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$300 Million Drug Bust Sees Multiple Arrests Across Australia, Europe

Australian police have helped bust an international drug ring that was planning to ship 700kg of MDMA to Brisbane.

Australian Federal Police and Queensland police worked with officers in The Netherlands to intercept a huge haul of the drug in the Dutch city of Rotterdam in late August.

Police say it had a street value of about $300 million and would have made 15 million MDMA tablets.

Eleven people have been charged including the alleged kingpins arrested in The Netherlands and Belgium, and a 48-year-old NSW woman.

A 58-year-old man was arrested in Belgium and a 37-year-old man was arrested in the Netherlands. The men, both Dutch nationals, have been charged by Dutch authorities and are currently awaiting trial in the Netherlands.

The 48-year-old Australian woman, from Bass Hill, was arrested by police in Sydney on 11 November and  extradited to Brisbane where she was charged with attempt to possess a commercial quantity of border controlled drugs.

The Australian Federal Police said the maximum penalty for this offence is life imprisonment. She is due to appear in Brisbane Magistrates Court on November 29.

“The AFP is committed to working closely with its law enforcement partners here in Australia, through partnerships such as the Queensland Joint Organised Crime Taskforce, and overseas to ensure offenders face considerable consequences for their actions,” AFP Commissioner Reece Kershaw said.

“I wish to thank our Dutch counterparts for their expert involvement in this investigation and strong support of our efforts to keep these drugs off Australian shores.”

Queensland Police Deputy Commissioner Tracy Linford was pleased the drugs were halted.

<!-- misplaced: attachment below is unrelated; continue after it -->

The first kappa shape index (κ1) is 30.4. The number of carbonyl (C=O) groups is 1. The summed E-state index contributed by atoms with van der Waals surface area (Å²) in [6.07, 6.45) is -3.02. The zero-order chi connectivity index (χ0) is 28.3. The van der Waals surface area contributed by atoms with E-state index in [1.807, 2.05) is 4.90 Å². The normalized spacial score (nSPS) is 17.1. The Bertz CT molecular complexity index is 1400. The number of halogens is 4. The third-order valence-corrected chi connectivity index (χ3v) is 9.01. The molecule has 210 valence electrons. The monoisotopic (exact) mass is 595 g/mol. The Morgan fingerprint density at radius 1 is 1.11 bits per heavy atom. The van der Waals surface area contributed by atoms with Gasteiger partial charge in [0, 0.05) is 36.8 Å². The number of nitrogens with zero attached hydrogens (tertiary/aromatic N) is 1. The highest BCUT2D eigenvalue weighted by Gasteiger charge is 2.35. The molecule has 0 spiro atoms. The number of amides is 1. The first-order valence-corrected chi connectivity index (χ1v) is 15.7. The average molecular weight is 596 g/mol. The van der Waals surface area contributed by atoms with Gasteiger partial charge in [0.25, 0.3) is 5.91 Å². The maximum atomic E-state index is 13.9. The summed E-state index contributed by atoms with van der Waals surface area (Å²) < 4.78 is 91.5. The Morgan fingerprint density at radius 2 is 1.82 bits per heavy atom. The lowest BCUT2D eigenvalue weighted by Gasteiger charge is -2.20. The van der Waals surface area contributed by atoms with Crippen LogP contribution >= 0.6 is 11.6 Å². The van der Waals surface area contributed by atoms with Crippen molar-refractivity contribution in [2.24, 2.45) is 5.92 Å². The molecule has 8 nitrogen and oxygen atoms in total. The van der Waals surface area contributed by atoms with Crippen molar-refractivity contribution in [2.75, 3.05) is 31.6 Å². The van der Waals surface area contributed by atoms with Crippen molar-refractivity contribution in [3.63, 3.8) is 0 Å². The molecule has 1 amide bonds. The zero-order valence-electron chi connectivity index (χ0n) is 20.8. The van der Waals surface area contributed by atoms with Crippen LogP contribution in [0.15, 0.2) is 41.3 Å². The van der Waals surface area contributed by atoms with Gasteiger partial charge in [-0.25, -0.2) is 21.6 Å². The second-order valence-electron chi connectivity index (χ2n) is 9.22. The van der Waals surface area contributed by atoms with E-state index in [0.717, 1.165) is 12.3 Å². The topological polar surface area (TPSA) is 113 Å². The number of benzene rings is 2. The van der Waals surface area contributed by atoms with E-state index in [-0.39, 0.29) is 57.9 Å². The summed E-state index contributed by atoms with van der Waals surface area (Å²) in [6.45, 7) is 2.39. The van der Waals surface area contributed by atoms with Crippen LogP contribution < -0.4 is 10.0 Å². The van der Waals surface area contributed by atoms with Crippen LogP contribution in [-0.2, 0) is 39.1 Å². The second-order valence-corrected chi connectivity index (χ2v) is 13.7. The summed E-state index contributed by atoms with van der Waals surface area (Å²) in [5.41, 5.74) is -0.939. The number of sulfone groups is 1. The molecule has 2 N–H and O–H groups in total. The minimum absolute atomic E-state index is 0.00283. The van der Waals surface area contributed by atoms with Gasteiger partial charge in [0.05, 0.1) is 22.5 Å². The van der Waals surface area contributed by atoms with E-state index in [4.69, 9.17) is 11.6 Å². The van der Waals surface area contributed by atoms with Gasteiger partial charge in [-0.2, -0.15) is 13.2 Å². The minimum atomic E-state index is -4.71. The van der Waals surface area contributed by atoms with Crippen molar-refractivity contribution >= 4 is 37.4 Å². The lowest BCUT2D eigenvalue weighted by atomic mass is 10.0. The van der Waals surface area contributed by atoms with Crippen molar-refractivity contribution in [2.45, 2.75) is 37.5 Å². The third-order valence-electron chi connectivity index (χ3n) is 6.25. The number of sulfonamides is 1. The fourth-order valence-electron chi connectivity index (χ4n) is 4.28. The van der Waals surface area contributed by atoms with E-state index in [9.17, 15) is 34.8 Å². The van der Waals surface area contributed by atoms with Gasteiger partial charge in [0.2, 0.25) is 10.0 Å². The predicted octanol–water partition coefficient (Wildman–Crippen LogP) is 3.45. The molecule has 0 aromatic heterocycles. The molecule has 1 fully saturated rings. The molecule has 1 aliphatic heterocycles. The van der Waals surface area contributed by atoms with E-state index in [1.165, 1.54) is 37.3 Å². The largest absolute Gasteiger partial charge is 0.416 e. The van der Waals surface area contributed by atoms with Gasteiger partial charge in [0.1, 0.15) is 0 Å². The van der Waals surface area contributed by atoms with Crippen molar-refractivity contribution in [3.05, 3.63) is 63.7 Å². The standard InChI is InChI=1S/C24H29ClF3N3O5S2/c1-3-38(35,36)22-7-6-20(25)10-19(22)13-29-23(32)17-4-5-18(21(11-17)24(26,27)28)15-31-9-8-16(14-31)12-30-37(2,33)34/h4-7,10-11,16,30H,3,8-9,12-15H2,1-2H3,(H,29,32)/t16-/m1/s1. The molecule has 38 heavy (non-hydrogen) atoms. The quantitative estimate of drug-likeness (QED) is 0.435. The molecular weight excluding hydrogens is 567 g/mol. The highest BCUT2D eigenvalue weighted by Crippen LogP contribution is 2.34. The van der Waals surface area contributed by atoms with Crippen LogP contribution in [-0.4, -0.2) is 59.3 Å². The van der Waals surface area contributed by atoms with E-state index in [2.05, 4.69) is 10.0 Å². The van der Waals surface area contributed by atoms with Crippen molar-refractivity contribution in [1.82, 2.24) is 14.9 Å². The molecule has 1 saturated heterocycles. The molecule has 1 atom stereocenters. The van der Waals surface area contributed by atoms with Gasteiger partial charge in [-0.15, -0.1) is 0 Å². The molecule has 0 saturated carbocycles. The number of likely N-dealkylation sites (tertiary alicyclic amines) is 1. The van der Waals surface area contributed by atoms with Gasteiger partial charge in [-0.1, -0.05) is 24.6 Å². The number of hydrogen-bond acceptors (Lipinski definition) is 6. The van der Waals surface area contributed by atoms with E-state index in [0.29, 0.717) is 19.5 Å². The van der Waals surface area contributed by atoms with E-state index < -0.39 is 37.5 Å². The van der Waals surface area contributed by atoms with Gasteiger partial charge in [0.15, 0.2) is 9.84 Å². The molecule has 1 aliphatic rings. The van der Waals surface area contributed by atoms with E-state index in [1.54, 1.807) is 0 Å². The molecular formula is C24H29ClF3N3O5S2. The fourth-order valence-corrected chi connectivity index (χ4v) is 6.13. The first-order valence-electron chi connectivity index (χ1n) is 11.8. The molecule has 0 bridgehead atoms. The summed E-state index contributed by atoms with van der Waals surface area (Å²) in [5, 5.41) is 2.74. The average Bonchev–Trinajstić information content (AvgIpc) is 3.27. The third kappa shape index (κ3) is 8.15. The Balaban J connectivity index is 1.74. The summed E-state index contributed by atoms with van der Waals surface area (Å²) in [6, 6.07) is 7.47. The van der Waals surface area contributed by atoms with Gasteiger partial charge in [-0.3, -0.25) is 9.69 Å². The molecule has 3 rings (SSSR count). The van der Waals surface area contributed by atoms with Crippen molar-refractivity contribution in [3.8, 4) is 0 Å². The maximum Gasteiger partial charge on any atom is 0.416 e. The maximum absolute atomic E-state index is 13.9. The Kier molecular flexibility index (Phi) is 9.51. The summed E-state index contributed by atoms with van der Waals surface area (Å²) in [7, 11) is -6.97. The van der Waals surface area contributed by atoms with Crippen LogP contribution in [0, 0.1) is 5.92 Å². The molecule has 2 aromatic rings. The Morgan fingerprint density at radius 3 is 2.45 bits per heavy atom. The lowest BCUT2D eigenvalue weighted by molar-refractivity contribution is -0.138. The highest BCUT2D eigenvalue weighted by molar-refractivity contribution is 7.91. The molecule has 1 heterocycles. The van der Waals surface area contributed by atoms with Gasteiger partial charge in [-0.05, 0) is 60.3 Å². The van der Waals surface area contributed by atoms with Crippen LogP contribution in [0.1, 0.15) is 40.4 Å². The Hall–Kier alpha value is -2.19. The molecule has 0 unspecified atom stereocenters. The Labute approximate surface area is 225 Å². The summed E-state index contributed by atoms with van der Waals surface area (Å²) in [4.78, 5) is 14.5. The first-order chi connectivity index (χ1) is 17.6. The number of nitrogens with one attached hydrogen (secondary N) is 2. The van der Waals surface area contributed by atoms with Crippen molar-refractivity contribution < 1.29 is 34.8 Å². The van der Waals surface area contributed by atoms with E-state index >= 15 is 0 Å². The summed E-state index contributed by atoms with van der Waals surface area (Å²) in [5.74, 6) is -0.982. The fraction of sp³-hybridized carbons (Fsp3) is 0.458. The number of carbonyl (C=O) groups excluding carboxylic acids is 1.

Police allege they have stopped up to 15 million MDMA pills. Stock image: Getty.

“The sad reality is these drugs were destined for our Australian communities to be diluted with other contaminants and then falsely pedalled as a safe drug," she said.

"They are anything but this, in fact they are made by unsophisticated and unqualified people in clandestine conditions whose priority is not the authenticity of their product but profit."

Home Affairs Minister Peter Dutton praised the high level operation, saying it stopped dangerous drugs possibly ending up in the bellies of schoolies.

He also said it was evidence that the war on drugs was effective.

"Those people who tell you that we are losing the fight and the war against drugs don't know what they are talking about," he told reporters in Brisbane.

"We are pushing back on the scourge of serious and organised crime, and as we know the bikies in this country are the biggest distributors, importers, manufacturers of drugs."

Andy Kraag, the assistant commissioner of the Dutch National Criminal Investigation Division, says the sophisticated joint operation dismantled a major criminal network.

"Our Australian colleagues investigated from the demand side and we investigated from the supply side in Holland," he told reporters.

"The joint operation allowed us to close down on these criminals and fully expose and break down this network."